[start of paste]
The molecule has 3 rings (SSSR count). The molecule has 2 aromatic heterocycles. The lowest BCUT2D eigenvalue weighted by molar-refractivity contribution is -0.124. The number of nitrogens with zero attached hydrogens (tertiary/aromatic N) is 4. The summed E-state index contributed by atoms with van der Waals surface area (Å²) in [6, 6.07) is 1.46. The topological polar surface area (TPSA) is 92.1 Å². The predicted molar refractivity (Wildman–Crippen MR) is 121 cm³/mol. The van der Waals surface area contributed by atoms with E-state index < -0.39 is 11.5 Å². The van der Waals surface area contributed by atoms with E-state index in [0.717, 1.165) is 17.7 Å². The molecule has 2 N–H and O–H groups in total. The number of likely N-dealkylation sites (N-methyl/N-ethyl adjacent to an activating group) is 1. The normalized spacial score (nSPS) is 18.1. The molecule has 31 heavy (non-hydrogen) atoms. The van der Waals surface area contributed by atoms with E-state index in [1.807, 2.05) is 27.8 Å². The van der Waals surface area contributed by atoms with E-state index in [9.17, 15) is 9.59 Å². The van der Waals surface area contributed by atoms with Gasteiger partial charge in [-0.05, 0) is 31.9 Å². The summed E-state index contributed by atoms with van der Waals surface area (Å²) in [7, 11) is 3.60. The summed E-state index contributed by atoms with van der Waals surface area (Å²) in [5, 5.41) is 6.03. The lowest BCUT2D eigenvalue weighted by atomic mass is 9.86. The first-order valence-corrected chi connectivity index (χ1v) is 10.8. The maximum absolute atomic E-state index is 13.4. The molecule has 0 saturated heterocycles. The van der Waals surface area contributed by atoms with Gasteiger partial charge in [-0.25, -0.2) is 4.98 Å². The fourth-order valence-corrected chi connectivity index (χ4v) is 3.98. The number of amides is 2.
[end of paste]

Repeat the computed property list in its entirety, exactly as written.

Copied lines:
The molecule has 3 rings (SSSR count). The molecule has 2 aromatic heterocycles. The lowest BCUT2D eigenvalue weighted by molar-refractivity contribution is -0.124. The number of nitrogens with zero attached hydrogens (tertiary/aromatic N) is 4. The summed E-state index contributed by atoms with van der Waals surface area (Å²) in [6, 6.07) is 1.46. The topological polar surface area (TPSA) is 92.1 Å². The predicted molar refractivity (Wildman–Crippen MR) is 121 cm³/mol. The van der Waals surface area contributed by atoms with E-state index < -0.39 is 11.5 Å². The van der Waals surface area contributed by atoms with E-state index in [0.717, 1.165) is 17.7 Å². The molecule has 2 N–H and O–H groups in total. The number of likely N-dealkylation sites (N-methyl/N-ethyl adjacent to an activating group) is 1. The normalized spacial score (nSPS) is 18.1. The molecule has 31 heavy (non-hydrogen) atoms. The van der Waals surface area contributed by atoms with E-state index in [1.807, 2.05) is 27.8 Å². The van der Waals surface area contributed by atoms with E-state index in [9.17, 15) is 9.59 Å². The van der Waals surface area contributed by atoms with Gasteiger partial charge in [-0.05, 0) is 31.9 Å². The summed E-state index contributed by atoms with van der Waals surface area (Å²) in [7, 11) is 3.60. The summed E-state index contributed by atoms with van der Waals surface area (Å²) in [5, 5.41) is 6.03. The lowest BCUT2D eigenvalue weighted by atomic mass is 9.86. The first-order valence-corrected chi connectivity index (χ1v) is 10.8. The maximum absolute atomic E-state index is 13.4. The molecule has 0 saturated heterocycles. The van der Waals surface area contributed by atoms with Gasteiger partial charge in [-0.25, -0.2) is 4.98 Å². The fourth-order valence-corrected chi connectivity index (χ4v) is 3.98. The number of amides is 2.